Tickets start at $25.75, and can be purchased online at www.pbt.org, by calling 412-456-6666 or visiting the Box Office at Theater Square.

World-Renowned Brewmaster Garrett Oliver to Headline First-Ever Pittsburgh Brew ’N Chew

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PITTSBURGH, Pa., November 14, 2013 – GoodTaste! Pittsburgh is excited to announce that legendary Brooklyn Brewery brewmaster, Garrett Oliver will be headlining the first-ever Pittsburgh Brew ‘N Chew on January 11, 2014, at the Monroeville Convention Center. One of the foremost authorities in the world on the subject of beer, Oliver will bring his more than 20 years of experience to the event to discuss how to create the perfect pair when matching food with beer.

 

“When it comes to brewing, I’m not sure it gets any bigger than Garrett Oliver,” said Dee Weinberg, president, GoodTaste! Pittsburgh. “Not only is he one of the most recognizable figures in the industry, he is also one of the best when it comes to pairing beer with food. It’s simply a match made in heaven for the Brew ‘N Chew and we couldn’t be more excited to have him at this year’s event.”

 

Oliver is entering his 20th year as brewmaster at the Brooklyn Brewery. Since joining the Brewery in 1994, he’s been creating unique and delicious brews and hauling in awards both domestically and abroad. He is widely known for his flavorful interpretations of traditional brewing styles and as an avid and entertaining lecturer and writer on the subject of beer, penning “The Brewmaster’s Table” and serving as Editor-in-Chief of “The Oxford Companion To Beer”.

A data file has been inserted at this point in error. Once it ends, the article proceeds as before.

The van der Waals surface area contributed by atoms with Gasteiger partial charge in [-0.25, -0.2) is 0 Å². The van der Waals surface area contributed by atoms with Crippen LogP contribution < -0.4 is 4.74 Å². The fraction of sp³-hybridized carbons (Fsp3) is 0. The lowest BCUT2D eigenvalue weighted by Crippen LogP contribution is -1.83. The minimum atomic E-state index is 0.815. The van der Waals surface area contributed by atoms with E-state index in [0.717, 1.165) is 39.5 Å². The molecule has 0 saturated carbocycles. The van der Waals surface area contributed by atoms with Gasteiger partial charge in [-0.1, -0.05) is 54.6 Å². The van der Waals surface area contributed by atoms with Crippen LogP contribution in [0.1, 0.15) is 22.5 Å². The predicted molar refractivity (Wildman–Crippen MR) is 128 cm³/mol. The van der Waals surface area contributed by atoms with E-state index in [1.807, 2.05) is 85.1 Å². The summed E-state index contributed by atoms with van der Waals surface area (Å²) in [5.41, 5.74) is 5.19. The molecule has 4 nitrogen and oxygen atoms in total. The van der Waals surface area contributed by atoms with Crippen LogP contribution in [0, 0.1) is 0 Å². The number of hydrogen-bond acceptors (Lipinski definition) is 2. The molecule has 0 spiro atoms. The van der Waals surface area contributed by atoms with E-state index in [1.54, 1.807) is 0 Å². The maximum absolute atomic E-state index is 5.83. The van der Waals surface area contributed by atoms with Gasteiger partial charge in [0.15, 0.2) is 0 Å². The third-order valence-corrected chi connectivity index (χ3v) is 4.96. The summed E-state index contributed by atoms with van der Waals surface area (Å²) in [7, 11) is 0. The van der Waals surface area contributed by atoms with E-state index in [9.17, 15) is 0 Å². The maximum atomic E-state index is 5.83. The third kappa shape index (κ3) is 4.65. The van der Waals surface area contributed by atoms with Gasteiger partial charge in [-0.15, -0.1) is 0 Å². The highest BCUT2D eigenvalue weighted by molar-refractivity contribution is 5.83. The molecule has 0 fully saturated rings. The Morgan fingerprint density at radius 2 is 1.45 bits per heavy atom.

But Oliver is more than just the mastermind behind the bottle; he’s also an expert when it comes to pairing beer with food. In fact, he’s hosted more than 800 beer tastings, dinners and cooking demonstrations in fourteen countries and is internationally recognized as an expert on traditional beer styles and their affinity with good food. To add to his impressive resume, he is also a frequent contributor to beer and food-related periodicals.

 

To learn more about the inaugural Brew ‘N Chew event, purchase tickets or inquire about participating as a sponsor or vendor, please visit www.goodtastepittsburgh.com.

 

About GoodTaste! Pittsburgh